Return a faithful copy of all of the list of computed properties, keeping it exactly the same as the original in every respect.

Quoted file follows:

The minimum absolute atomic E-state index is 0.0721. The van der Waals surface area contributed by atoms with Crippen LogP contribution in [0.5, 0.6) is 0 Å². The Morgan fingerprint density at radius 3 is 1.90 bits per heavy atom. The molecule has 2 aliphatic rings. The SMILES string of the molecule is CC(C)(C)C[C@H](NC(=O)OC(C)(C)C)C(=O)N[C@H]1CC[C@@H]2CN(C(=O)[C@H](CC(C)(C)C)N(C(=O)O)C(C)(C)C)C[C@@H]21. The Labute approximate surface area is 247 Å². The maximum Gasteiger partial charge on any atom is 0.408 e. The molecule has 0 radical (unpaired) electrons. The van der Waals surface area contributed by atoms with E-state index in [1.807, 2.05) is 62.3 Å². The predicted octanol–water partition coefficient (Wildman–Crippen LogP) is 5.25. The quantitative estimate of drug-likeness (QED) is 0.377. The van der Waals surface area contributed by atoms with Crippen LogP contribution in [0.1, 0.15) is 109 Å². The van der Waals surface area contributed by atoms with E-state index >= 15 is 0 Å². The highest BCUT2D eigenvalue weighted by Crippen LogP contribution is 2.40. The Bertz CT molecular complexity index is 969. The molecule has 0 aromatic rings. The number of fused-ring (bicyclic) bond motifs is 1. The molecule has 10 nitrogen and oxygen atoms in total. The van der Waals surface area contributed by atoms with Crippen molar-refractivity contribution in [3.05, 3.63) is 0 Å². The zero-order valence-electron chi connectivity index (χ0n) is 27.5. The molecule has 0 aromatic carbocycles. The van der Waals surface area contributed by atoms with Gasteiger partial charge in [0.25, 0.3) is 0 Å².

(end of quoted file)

The minimum absolute atomic E-state index is 0.0721. The van der Waals surface area contributed by atoms with Crippen LogP contribution in [0.5, 0.6) is 0 Å². The Morgan fingerprint density at radius 3 is 1.90 bits per heavy atom. The molecule has 2 aliphatic rings. The SMILES string of the molecule is CC(C)(C)C[C@H](NC(=O)OC(C)(C)C)C(=O)N[C@H]1CC[C@@H]2CN(C(=O)[C@H](CC(C)(C)C)N(C(=O)O)C(C)(C)C)C[C@@H]21. The Labute approximate surface area is 247 Å². The maximum Gasteiger partial charge on any atom is 0.408 e. The molecule has 0 radical (unpaired) electrons. The van der Waals surface area contributed by atoms with E-state index in [1.807, 2.05) is 62.3 Å². The predicted octanol–water partition coefficient (Wildman–Crippen LogP) is 5.25. The quantitative estimate of drug-likeness (QED) is 0.377. The van der Waals surface area contributed by atoms with Crippen LogP contribution in [0.1, 0.15) is 109 Å². The van der Waals surface area contributed by atoms with E-state index >= 15 is 0 Å². The highest BCUT2D eigenvalue weighted by Crippen LogP contribution is 2.40. The Bertz CT molecular complexity index is 969. The molecule has 0 aromatic rings. The number of fused-ring (bicyclic) bond motifs is 1. The molecule has 10 nitrogen and oxygen atoms in total. The van der Waals surface area contributed by atoms with Crippen molar-refractivity contribution in [3.05, 3.63) is 0 Å². The zero-order valence-electron chi connectivity index (χ0n) is 27.5. The molecule has 0 aromatic carbocycles. The van der Waals surface area contributed by atoms with Gasteiger partial charge in [0.25, 0.3) is 0 Å².